In a hushed voice, she said, “Now, imagine that the woman on trial today is your own mother or your own sister. Try to picture in your mind your own mother or sister being mistreated, suffering for so many years, forced to accept such abuse almost from the day of her birth. If you or no one else did anything to prevent this, would not your mother or sister, forced to live under these conditions, eventually break and knowingly or unknowingly act or react in order to protect the children involved, to break out of this horrible cycle.” – Bob McCarthy
Sarnia’s historical fiction writer Bob McCarthy writes and publishes books faster than I can read them. With 11 self-published books behind him, he’ll soon be launching Generations, a new historical novella. However, first he will be touring numerous Lambton County libraries, sharing his historical knowledge and promoting his most recent project, a reprint of Early Days in Oil Springs, a commemorative edition celebrating the sesquicentennial of The Village of Oil Springs. The double-book also includes a novel Black Springs Abbey by Petrolia-author Gloria Pearson-Vasey. (Her profile will be shared in the near future.)
Before I continue, I need to disclose that McCarthy and I have been writing friends for almost a decade. Although he is not a poet and my interest in history was soured by the dry presentations of my high school history teachers, we have a mutual respect for each other’s work.
“I only like rhyming poetry,” he admits with a big grin on his face. I laugh because it’s a standing joke between us. I seldom include end rhymes in my work. He often injects humour into his conversations and presentations.
As a retired high school teacher turned writer, McCarthy makes history (especially Lambton County facts) come alive. Although he is best known as a regional writer, he wrote his book Case 666 – Travesty of Justice – The Elizabeth Workman Story to appeal to a wider audience. As stated in this book: “The story of Elizabeth Workman is of national interest, a story about the only woman in Canadian history to be executed after being found guilty of a crime, even though the jury strongly recommended clemency.”
One of McCarthy’s strengths is his ability to promote his work and the work of other writers. He cares about people and recently created a new writers’ workshop group “Writers Helping Writers (WHW)” held Monday afternoons at the Point Edward Library. The open group is composed of writers who are serious about having their work torn apart and edited by fellow scribes. Mutual respect and laughter is encouraged.
He is also a regular reader at Sarnia’s Spoken Word event held the last Friday of every month at the Lawrence House Centre for the Arts.
Earlier this month, Bob was one of four featured readers at the Saturday, October 3rd Bluewater Reading Series event.
Future joint presentations with Pearson-Vasey have been scheduled for five Lambton County Librairies:
Point Edward -Wednesday, October 7 at 10 a.m.
Petrolia – Thursday, October 15 at 11 a.m.
Wyoming – Wednesday, November 18 at 1:30 p.m.
Courtright – Wednesday, November 18 at 7 p.m.
Watford – Monday, February 29 at 1:30 p.m.
I asked McCarthy to share his thoughts on his writing process. Below are his responses:
(1) Describe your book. Why did you publish it?
This year is the 150th anniversary of the incorporation of the Village of Oil Springs. I wondered what it was like in the mid 1800’s in the mosquito ridden swamps of Enniskillen, who I might have met in the bog a century and a half ago? Early Days in Oil Springs is a retelling of the years from 1858 to 1863, the era of the Tripp brothers, James Miller Williams, Hugh Nixon Shaw, John Shaw, John Henry Fairbank, Robert McBride and others. I wanted to narrate a novel about the first days of oil, a story about the lives of real people who were a part of the historical past of Lambton County.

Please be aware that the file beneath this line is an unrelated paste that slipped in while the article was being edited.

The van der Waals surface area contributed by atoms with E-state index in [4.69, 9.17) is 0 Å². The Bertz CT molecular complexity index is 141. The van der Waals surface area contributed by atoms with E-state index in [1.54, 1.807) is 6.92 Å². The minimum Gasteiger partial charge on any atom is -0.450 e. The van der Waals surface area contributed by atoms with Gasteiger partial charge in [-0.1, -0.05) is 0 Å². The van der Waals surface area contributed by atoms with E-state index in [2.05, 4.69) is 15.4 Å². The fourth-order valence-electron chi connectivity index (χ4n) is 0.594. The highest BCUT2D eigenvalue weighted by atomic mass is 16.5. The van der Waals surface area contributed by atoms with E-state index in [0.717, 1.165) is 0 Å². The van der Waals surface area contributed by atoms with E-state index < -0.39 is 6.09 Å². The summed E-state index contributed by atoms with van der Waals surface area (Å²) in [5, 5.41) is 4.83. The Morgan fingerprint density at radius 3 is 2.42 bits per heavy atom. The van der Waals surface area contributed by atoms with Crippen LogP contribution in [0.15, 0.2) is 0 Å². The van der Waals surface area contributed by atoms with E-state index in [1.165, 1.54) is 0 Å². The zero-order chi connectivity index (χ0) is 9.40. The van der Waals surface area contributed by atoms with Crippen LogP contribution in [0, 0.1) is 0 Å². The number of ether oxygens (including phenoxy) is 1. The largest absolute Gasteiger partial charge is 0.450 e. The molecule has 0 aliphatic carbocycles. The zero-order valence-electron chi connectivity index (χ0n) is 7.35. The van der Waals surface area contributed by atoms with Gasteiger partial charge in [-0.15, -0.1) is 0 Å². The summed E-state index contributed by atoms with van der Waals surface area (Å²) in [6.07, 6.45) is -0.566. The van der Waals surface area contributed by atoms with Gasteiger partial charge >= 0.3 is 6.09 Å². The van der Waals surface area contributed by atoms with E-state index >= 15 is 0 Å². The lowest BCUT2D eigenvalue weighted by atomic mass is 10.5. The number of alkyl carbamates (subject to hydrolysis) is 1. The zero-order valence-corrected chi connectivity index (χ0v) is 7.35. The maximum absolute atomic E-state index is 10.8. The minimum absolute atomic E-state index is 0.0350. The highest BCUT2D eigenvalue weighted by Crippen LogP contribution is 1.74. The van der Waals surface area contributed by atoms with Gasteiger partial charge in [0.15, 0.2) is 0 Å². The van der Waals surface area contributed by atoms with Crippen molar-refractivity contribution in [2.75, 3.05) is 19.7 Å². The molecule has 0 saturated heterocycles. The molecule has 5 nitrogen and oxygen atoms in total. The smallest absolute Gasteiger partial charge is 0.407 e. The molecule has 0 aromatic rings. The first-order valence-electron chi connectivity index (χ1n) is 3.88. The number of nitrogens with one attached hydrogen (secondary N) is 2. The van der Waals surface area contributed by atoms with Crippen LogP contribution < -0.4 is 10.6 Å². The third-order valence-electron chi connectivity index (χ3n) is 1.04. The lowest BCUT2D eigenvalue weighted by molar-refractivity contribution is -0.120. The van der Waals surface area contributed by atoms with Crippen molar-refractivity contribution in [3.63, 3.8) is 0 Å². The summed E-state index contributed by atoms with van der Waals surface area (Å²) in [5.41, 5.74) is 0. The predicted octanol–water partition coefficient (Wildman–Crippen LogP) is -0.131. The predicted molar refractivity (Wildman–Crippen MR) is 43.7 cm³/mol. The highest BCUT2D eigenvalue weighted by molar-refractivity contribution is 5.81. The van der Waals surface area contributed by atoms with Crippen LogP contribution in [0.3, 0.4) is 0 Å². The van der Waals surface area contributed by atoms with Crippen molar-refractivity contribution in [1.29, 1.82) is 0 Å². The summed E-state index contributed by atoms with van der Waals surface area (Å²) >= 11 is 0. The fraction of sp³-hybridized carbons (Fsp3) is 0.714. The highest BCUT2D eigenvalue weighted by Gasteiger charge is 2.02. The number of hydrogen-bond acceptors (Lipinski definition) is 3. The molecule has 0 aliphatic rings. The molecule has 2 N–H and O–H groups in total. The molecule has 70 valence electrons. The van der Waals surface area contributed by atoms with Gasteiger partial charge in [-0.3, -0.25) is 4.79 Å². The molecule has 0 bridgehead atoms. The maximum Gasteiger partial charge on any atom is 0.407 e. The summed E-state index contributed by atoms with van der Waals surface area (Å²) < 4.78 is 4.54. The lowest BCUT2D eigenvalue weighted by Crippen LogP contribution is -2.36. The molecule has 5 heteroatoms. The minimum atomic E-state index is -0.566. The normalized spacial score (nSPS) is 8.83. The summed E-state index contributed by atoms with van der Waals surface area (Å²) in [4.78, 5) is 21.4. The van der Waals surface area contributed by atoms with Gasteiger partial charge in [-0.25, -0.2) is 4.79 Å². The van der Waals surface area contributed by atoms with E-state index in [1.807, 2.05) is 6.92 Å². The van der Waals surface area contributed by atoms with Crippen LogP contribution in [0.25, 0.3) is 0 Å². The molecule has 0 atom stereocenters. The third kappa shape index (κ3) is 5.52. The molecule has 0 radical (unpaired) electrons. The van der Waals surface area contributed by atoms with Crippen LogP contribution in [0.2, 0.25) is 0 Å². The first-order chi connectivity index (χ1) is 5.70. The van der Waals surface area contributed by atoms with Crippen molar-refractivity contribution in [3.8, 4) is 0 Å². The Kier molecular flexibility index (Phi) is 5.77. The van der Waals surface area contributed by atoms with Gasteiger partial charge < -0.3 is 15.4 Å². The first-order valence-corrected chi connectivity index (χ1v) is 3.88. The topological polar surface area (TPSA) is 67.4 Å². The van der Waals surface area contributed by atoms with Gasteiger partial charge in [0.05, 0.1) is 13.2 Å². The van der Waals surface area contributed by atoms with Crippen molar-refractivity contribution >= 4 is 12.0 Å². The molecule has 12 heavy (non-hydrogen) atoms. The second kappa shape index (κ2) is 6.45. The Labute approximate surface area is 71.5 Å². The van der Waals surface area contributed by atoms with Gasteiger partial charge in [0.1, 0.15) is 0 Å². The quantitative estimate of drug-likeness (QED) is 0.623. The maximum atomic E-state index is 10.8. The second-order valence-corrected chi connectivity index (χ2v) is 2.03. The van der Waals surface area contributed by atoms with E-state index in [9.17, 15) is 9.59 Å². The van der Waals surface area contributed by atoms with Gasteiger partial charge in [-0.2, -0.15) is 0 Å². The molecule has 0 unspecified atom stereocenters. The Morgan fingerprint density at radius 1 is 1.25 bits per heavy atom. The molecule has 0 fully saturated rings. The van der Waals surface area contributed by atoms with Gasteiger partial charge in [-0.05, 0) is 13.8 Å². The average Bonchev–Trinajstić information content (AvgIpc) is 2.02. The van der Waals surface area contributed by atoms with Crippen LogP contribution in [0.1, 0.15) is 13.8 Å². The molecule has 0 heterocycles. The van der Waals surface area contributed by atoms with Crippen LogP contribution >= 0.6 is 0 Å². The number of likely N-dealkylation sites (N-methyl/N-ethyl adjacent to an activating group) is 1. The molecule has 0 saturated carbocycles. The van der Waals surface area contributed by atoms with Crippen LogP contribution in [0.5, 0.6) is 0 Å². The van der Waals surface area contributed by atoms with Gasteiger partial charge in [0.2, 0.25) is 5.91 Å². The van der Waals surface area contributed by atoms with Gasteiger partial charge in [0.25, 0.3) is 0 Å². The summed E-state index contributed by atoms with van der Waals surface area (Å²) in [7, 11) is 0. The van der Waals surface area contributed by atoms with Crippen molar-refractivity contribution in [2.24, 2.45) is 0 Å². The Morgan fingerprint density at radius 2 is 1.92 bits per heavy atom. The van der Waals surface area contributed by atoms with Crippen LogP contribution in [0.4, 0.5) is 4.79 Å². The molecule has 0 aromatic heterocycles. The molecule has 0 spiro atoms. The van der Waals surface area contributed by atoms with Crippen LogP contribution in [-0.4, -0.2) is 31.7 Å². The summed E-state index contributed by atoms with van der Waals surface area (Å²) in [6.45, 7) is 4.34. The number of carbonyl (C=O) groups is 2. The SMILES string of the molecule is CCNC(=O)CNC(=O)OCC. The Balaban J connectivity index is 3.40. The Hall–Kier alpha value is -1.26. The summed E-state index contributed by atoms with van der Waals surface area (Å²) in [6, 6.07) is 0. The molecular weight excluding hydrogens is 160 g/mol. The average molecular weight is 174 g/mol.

Early Days in Oil Springs is an account based on a few facts and a gusher of imagination.
Why did you decide to publish it as a double book with another author?
When I found out Gloria (Pearson-Vasey) was writing a fantasy about Oil Springs, we decided to combine our two stories into one book, a double-book, a tête-beche, to commemorate the sesquicentennial of Oil Springs.
(2) What are you currently working on?
CASE 666-Travesty of Justice, a novel I wrote in 2013, is the story of a woman convicted of murdering her husband. Elizabeth Workman, a battered woman, was hanged, in spite of the jury’s strong recommendation for mercy. While trying to locate living descendants, I found a great-great-great-granddaughter, also a battered woman, sexually abused as a child and subjected to both mental and physical abuse as a wife.
My next book, Generations, written as historical fiction, will explore a possible story of the impact of nature and nurture on the descendants of Elizabeth Workman’s two children.
(3) How does your work differ from other authors?
When I am writing a story, I gather known facts, lore or legend and try to imagine how they came about. Then I create characters to hopefully present these facts in an entertaining, interesting and informative manner. I usually write by dictating through Dragon Naturally Speaking, letting my imaginary characters take over and tell the story. Then, it’s on to editing.
Thanks Bob for the interview.
Additional information about Bob McCarthy can be found on his website.
*from the book CASE 666 – Travesty of Justice – The Elizabeth Workman Story (Quinn Riley Press, 2013) page 164. Reprinted with the author’s permission: Copyright ©2013 Bob McCarthy
Watch this blog for additional Canadian Author Profiles including one on Gloria Pearson-Vasey. Her website/blog appears here.